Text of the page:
I wasn’t sure if my vagina had changed. I searched Google and found images that made me bawl at night. I would then hold a tiny mirror and look at my vagina, searching for changes in the architecture and comparing myself to the images on Google and then, to images of “normal” vaginas. I either wanted reassurance or a sign that I was different.

So, I asked the gynecologist if I looked normal down there. She laughed with this smile that made me feel like she had heard this many times. She didn’t hesitate. She said I had a completely normal vagina and if I stayed on track with my medicine, it would prevent things from changing. She said I might not even need it one day.

I left hopeful. I felt normal, not like the weird health case I condemned myself as before.

It is coming up on a year since I was diagnosed. That kind of language makes it sound like I have cancer. But when I first found out, I am sure I would have told you the diagnosis was fatal. It’s not.

I search the Internet for information about it often. Probably too often. There is almost nothing. I found a few chat groups where women had exchanged experiences. My heart goes out to those who have had worse experiences with Lichen Sclerosus. But I keep coming to the same conclusion, everyone with this condition feels alone. They feel like they are a freak. They feel undesirable and like their womanhood has been taken from them.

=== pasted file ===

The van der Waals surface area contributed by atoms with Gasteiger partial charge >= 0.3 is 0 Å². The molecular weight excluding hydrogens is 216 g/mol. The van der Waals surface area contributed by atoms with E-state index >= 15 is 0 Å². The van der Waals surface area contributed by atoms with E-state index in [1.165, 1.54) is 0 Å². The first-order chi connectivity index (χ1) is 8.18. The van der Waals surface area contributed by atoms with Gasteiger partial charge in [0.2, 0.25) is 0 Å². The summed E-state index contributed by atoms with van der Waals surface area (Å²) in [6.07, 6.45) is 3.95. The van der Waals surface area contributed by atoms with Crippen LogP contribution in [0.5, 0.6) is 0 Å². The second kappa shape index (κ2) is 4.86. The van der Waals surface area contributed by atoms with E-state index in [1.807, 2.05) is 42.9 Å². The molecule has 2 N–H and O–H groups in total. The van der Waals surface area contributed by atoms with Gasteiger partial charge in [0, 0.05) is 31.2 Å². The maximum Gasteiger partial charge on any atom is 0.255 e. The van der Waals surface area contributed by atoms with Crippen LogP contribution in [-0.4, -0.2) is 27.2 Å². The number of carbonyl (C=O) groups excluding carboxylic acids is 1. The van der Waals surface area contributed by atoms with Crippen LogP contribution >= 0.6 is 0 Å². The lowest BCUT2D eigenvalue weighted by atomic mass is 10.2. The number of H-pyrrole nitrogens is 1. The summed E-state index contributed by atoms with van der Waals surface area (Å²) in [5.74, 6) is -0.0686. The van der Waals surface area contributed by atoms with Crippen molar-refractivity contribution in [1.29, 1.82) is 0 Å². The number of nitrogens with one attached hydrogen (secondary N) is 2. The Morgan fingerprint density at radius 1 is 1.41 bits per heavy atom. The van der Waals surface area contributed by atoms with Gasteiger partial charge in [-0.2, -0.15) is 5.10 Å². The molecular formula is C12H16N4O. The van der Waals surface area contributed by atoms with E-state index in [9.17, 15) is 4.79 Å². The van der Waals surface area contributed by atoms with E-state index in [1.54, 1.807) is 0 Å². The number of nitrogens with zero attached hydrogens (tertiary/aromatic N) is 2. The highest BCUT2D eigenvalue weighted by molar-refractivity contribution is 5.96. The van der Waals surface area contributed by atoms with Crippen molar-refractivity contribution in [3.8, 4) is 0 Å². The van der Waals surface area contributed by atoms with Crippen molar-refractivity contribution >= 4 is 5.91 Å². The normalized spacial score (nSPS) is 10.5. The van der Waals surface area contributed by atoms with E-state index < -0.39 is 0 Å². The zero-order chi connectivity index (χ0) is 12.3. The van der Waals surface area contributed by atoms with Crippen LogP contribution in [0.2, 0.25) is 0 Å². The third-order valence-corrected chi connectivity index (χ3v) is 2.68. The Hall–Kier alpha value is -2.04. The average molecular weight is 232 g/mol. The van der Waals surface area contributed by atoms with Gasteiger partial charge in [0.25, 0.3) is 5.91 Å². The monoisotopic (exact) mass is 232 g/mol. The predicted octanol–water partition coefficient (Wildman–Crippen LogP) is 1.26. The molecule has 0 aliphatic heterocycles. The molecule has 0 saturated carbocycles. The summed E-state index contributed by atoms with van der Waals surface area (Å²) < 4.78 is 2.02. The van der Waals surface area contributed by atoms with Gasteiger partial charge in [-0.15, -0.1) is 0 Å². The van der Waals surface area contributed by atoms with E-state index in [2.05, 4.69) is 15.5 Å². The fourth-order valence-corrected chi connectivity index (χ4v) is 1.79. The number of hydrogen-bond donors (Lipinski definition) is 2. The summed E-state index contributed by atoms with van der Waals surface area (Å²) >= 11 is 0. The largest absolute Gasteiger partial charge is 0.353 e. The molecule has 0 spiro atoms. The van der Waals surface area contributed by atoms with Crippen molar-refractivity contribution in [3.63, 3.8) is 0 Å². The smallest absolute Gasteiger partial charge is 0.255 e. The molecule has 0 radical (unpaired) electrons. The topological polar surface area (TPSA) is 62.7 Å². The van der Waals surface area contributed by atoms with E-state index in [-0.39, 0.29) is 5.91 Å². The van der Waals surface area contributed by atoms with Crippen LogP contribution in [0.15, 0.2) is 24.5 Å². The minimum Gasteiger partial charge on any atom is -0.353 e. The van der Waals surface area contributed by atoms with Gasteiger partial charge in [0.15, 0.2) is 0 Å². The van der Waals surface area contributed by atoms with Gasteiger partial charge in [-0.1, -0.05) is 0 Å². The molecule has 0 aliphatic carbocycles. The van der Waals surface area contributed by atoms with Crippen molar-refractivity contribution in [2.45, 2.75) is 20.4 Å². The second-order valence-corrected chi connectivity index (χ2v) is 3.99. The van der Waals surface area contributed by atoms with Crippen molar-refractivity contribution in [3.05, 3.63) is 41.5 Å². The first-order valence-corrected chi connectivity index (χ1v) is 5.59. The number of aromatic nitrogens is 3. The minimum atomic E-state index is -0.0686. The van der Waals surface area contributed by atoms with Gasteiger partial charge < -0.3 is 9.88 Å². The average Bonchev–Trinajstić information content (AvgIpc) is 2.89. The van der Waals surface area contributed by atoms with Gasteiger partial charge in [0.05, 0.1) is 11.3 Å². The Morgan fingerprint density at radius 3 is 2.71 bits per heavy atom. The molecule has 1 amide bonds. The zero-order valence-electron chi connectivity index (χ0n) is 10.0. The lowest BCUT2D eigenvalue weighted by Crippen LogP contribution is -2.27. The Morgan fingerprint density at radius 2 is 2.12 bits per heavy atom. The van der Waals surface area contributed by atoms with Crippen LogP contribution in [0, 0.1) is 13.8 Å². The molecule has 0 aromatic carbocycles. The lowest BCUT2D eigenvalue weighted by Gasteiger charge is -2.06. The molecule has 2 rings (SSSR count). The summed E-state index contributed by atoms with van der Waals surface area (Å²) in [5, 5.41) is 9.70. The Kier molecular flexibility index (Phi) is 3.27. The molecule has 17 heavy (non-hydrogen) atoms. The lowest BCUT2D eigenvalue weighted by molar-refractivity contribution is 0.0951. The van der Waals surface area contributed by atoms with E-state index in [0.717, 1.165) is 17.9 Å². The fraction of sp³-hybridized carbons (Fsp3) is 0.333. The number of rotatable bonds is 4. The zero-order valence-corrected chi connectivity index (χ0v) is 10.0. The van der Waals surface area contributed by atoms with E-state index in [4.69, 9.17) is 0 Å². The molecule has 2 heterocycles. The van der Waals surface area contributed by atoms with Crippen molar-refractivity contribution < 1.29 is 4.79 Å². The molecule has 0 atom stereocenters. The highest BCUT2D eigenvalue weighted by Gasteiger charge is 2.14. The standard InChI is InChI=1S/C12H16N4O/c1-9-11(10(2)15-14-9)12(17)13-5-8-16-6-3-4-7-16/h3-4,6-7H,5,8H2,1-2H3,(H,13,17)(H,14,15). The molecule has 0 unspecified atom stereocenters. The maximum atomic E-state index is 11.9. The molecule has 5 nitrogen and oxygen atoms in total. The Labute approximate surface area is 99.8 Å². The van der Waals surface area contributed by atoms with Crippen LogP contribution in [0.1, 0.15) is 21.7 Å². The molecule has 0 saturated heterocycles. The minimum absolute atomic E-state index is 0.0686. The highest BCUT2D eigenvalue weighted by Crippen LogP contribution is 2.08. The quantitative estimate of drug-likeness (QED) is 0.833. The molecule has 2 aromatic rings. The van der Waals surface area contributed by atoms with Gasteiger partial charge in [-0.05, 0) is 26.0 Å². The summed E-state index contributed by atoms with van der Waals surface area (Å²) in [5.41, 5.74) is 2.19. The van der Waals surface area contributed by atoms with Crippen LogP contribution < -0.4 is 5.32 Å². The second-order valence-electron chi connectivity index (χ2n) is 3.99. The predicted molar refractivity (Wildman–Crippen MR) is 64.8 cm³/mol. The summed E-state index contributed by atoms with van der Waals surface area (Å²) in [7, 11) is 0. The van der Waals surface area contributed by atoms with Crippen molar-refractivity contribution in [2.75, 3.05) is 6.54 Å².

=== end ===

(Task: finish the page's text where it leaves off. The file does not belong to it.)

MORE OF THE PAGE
I found a Tumblr page run by a girl a year younger than me documenting her experience and looking to connect with others who have Lichen Sclerosus. She wrote about realizing she will never be able to have a normal sex life or even sex at all.

I would be her if I began showing symptoms a year before I did.

I reached out. I told her sex is very much possible. Yeah, there are moments when it doesn’t work and you cry and feel so undesirable. But there are also periods when it is amazing and normal. There are days I don’t even remember I have Lichen Sclerosus. With medicine and good vaginal health habits, it is not a life sentence to an awful, uncomfortable sex life.   

I am coming to terms with discussing the diagnosis. Not with everyone, obviously, but I often encourage my friends to talk about their vaginas and sex because they may feel they can’t talk to their moms about everything. If something feels wrong, absolutely go to the doctor and get checked. But sometimes you just want a casual conversation with friends like, “hey, I can’t figure out why this doesn’t feel right. Have you ever experienced that?”

And maybe if we open up and ask these questions every once in a while, women will stop feeling like they can’t talk about their vaginas.